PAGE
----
Medical supplies division comprising three services:
- Biomedical studies and maintenance service
- Medical equipment management service
- Pharmaceutical supplies service
5 - While awaiting the latest reorganisation of the executive management of the military healthcare system, the minister for national defence has agreed to add:
- International cooperation service
- Medical information management service
6 - The following medical structures are subject to the supervision of the executive management of the military healthcare system:
The Principal Military Hospital of Instruction of Tunis (HMPIT)
The HMPIT is a Role 4 university hospital with 620 beds, comprising practically all medico chirurgical specialities. It is responsible for training and research and possesses a leading-edge technical support centre including a 64 Slice CT scanner, 3-tesla MRI, coronary scanner, arterial scanner, PET scanner, neuronavigation.
The HMPIT organ transplant team conducted the first cardiac transplant in Tunisia in 1993, the first graft of both kidney and pancreas in Africa in 1993 and created its tissue bank in 2002.
The Military Hospital in Gabès (comprising two hospital/university services)
The Bizerte Military Hospital
The Military Hospital in Remada
Located in the extreme south of the country in a Saharan environment. It's a Role 2 modular hospital. It is designed to support deployed military personal and also the civilian population of the region. It contains more than 8 specialities including surgery and intensive care. The medical and paramedical staff of around 40 people take turns monthly and dispose of a technical platform with laboratory, radiology, pharmacy...
The units' medical services
Two medical dispensaries
Five regional conscription and mobilisation centres
Local military outpatient clinics in Kairouan, Tunis (Mefteh Saadallah) and Gafsa
Military Blood Transfusion Centre (CMTS)
The Centre for expertise for Aeronautical Medicine (CEMEDA)
The CEMEDA provides medical selection and periodic checkups for military aircrew and for technical airline aircrew and civilian air traffic controllers. It also vets certain categories of personnel who are subject to specific fitness standards such as divers, Special Forces personnel and combat swimmers and also vets troops called up to serve in overseas operations.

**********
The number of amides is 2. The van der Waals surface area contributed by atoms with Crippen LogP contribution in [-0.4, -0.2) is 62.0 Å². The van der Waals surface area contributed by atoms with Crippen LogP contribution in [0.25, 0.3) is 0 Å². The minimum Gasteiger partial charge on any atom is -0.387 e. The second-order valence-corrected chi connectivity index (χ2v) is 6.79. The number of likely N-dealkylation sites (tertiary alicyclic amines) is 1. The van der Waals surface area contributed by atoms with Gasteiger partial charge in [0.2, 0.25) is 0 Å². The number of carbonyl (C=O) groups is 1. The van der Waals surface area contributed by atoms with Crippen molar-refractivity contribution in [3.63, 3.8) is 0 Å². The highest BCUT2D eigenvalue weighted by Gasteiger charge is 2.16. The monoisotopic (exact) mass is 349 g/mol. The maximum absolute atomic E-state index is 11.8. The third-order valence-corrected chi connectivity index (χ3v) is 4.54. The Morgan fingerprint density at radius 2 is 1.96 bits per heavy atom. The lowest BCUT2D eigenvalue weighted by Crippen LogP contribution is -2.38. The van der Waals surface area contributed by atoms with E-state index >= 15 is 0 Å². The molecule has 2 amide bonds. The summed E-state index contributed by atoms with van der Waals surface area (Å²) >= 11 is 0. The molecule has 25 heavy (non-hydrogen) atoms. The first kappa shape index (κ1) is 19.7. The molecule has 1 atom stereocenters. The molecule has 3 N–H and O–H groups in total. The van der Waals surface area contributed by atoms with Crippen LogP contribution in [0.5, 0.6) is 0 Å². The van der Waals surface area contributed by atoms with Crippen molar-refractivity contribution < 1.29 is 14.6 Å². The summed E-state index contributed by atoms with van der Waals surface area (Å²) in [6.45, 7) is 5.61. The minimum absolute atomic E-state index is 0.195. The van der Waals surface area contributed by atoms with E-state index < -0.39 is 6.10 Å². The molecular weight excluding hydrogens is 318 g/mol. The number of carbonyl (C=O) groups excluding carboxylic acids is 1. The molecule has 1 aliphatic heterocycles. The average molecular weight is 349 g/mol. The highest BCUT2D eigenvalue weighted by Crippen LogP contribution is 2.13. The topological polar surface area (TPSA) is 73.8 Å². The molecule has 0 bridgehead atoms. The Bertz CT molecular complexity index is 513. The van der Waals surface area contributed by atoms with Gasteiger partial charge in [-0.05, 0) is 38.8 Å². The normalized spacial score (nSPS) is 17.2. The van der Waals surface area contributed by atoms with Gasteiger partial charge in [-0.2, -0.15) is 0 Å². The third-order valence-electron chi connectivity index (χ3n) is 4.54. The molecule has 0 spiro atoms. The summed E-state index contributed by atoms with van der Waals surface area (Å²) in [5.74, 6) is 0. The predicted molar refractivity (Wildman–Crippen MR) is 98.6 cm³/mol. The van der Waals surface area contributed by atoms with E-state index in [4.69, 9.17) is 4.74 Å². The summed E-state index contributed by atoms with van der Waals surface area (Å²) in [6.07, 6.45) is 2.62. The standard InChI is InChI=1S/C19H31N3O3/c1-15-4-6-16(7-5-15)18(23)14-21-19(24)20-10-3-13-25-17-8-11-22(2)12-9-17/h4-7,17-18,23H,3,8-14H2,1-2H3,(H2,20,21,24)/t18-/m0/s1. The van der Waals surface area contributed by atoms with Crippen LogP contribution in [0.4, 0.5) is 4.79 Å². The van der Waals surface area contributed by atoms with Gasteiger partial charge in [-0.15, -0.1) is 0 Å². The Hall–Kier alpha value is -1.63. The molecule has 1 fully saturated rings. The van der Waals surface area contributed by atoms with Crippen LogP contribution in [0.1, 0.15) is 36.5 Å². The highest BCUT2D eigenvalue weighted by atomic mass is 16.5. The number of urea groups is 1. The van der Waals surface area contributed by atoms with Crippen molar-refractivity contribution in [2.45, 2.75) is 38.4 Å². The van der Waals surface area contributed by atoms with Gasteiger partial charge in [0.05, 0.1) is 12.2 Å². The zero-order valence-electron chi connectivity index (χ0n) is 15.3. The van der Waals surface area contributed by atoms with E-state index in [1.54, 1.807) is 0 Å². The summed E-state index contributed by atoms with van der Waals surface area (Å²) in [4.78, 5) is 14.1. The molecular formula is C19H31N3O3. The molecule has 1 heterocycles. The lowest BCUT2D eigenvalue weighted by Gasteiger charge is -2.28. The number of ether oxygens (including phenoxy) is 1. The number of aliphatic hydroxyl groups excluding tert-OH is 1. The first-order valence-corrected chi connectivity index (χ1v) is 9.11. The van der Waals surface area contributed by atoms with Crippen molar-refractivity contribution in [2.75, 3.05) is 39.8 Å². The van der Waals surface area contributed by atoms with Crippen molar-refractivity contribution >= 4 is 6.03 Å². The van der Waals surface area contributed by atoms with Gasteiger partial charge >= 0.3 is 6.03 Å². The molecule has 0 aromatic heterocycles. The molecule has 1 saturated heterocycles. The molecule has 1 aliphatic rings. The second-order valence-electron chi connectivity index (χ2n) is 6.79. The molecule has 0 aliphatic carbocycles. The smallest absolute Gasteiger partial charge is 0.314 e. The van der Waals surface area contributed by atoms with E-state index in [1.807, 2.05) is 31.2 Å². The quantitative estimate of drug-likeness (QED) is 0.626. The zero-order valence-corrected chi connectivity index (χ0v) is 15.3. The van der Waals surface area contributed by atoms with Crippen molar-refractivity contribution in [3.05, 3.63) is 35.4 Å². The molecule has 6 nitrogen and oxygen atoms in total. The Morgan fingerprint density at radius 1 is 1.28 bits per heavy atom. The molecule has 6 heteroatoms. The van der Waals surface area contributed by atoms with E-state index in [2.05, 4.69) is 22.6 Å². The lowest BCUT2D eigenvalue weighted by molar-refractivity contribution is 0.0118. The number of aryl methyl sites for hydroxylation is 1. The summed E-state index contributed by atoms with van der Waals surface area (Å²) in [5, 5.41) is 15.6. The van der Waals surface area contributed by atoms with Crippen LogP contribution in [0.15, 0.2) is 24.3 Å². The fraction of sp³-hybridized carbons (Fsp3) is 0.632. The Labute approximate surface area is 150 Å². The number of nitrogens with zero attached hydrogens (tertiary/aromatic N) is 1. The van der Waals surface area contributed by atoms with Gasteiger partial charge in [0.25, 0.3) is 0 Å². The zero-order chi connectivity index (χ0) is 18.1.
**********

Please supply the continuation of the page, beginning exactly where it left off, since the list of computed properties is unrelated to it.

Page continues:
The centre deals with the physiological training of pilots especially in the areas of hypoxia, variations in pressure and sensory illusions.
Military Sports Medicine Centre
Centre for Diving Medicine
Specialist reform centre
The Central Military Pharmacy
The food products analysis laboratory
The military centre specialising in dental medicine in Tunis
The Military Centre for hygiene and environmental protection
It is a specialized centre for military health. It started its activities gradually in 2012 to conduct:
- Vaccination campaigns in military units.
- Monitoring and evaluation of the application of hygiene rules in military units.
- The control of water intended for human consumption in military units.
- Control of Air Pollution in the military units.
- Hospital hygiene in health care Units.
- Health education in military units.
The Military Centre of Hygiene and Environmental Protection performs epidemiological investigations in the military in the event of the appearance of transmitted disease. It collaborated with the authorities of the Ministry of Health for the welfare and protection of the citizen.
The Military Centre for occupational medicine and workplace safety:
It was created in 2013. Its purpose is to prevent professional risk, ensure the health and safety at work and the whole staff of the armed forces. It is responsible for studying specific professional hazards in the military environment and the implementation of technical and medical preventive measures.
The achievements of this centre consist in elaboration and implementation of a program to prevent a toxic risk in the army, the progressive establishment of periodic medical examinations to the military and assistance for some training in the management of professional risk.
The Military Centre for urgent medical assistance
It was created in 2013. Its mission is to respond in collaboration with medical facilities exclusively to non-hospital emergency situations of individuals or collectively.